In their brief at final hearing, counsel for appellants urged that the sole application should be substituted for the joint application. The board held that upon the facts herein it was without jurisdiction to make such substitution. In support of that holding, the board cited the case of Cohen et al. v. Sparrow, 32 C.C.P.A., Patents, 809, 146 F.2d 284, and quoted extensively from the opinion in that case. It also called attention to the following cases: Josserand v. Taylor, Jr., 31 C.C.P.A., Patents, 709, 138 F.2d 58; Boileau v. Godfrey, 31 C.C. P.A., Patents, 723, 138 F.2d 67; and Smith v. Hayward, 37 C.C.P.A., Patents, 718, 176 F.2d 914. The board distinguished the two cases cited by appellants in their reply brief, Briggs v. Kaisling, 53 App.D.C. 49, 288 F. 254 and Crane v. Grier and Warren, 21 C.C.P.A., Patents, 1163, 71 F.2d 180, holding the doctrine of those two cases not applicable here.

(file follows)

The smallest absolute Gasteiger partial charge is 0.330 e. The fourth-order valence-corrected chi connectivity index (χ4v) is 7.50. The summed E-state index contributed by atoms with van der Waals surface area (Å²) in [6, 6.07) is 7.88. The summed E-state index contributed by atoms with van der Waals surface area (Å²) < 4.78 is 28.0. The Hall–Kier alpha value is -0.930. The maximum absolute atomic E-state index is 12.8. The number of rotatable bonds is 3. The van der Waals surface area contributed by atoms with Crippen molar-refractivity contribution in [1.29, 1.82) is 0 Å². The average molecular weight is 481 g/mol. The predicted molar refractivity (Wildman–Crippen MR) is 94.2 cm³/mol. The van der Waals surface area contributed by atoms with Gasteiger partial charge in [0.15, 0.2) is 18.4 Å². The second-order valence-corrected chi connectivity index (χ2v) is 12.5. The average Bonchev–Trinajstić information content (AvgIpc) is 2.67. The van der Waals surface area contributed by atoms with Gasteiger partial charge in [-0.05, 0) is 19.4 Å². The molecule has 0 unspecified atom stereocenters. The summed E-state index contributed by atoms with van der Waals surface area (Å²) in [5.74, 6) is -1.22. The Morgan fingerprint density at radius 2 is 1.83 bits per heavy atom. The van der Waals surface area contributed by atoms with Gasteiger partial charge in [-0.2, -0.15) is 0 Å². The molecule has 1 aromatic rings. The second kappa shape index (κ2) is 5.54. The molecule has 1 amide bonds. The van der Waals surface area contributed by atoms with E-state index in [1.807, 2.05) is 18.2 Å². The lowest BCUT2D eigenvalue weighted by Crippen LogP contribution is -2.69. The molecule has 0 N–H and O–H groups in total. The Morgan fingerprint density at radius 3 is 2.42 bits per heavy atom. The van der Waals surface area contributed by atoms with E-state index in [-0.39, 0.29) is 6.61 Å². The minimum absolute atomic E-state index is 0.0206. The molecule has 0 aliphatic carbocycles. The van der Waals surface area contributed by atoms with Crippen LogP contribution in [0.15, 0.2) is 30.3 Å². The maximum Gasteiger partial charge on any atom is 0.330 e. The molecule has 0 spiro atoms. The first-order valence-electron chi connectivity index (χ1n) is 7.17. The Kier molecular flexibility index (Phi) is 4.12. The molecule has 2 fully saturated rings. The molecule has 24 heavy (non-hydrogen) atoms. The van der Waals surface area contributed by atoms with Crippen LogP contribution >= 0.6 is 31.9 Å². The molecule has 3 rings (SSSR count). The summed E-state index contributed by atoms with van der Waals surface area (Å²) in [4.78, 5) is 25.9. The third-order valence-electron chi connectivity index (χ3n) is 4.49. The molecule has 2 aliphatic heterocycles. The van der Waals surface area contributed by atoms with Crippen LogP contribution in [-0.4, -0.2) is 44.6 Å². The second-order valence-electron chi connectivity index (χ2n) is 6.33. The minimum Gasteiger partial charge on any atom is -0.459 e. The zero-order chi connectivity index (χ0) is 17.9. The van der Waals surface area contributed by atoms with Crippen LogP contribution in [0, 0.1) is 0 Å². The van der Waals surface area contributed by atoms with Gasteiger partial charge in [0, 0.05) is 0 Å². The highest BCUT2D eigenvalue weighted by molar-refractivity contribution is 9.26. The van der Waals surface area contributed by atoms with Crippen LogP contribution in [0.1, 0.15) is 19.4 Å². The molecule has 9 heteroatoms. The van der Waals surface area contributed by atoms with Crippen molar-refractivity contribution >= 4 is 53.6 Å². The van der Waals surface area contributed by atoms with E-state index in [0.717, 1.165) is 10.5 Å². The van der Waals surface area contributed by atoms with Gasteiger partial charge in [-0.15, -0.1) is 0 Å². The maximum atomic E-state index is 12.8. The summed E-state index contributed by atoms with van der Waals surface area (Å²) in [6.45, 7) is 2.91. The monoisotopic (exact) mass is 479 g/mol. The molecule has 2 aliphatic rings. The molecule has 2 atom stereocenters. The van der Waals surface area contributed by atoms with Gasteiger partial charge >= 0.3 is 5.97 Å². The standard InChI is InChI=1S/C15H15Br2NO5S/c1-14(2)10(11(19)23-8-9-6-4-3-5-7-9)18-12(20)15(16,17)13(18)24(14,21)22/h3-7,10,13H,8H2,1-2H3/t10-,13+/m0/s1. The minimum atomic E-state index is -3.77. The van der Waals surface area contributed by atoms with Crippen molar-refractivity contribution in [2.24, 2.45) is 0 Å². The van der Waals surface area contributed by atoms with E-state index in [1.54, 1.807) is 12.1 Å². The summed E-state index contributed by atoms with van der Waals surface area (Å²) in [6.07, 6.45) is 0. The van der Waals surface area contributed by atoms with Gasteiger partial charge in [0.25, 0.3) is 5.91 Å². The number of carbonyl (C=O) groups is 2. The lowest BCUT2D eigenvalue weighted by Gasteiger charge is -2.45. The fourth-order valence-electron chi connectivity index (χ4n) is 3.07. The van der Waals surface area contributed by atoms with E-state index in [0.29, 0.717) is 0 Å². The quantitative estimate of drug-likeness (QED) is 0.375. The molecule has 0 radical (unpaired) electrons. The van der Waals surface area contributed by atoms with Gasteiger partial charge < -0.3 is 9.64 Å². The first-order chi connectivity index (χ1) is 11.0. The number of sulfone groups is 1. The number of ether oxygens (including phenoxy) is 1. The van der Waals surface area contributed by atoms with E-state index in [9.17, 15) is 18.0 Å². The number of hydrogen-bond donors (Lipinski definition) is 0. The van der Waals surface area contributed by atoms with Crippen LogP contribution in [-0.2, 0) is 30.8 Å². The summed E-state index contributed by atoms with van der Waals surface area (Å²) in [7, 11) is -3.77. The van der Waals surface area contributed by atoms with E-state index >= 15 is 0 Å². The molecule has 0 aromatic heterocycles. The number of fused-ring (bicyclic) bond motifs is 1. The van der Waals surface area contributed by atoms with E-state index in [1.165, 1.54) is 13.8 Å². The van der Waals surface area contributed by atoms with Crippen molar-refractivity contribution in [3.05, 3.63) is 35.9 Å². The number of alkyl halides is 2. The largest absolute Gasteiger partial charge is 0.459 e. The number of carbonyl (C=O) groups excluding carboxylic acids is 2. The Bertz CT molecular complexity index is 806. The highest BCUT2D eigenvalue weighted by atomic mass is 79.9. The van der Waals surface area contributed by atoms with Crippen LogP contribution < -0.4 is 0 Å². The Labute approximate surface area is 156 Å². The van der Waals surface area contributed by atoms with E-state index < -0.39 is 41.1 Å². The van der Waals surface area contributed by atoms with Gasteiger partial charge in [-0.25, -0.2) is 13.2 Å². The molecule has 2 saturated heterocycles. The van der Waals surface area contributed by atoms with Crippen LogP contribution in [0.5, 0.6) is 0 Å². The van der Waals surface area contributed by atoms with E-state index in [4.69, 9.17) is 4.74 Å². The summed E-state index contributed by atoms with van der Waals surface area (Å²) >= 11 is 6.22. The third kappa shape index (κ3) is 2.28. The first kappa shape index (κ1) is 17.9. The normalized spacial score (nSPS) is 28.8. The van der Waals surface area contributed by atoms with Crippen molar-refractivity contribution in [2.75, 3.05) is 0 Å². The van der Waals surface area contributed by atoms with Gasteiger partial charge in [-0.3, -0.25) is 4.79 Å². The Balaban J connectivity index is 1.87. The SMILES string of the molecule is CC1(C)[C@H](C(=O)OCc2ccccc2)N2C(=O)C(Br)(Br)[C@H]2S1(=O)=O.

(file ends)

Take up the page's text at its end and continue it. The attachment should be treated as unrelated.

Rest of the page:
It will be observed by a reading of the decision in the Cohen case, supra [146 F.2d 287], that this court succinctly outlined the jurisdiction of the Primary Examiner, the Board of Interference Examiners and this court in the following language:


"The Primary Examiner retains jurisdiction of a case until the declaration of interference is made. Rule 100, 35 U.S.C. A.Appendix. When motions are made under Rules 109 and 122 they are determined by the Primary Examiner. Such determination is exclusively within the authority of the Primary Examiner and cannot be reviewed by the Board of Interference Examiners except as provided in the last sentence of Rule 122 and in Rule 130.

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"Counsel for appellants under his reasons of appeal would have us direct the Board of Interference Examiners to do that which is exclusively within the authority of the Primary Examiner. This we cannot do."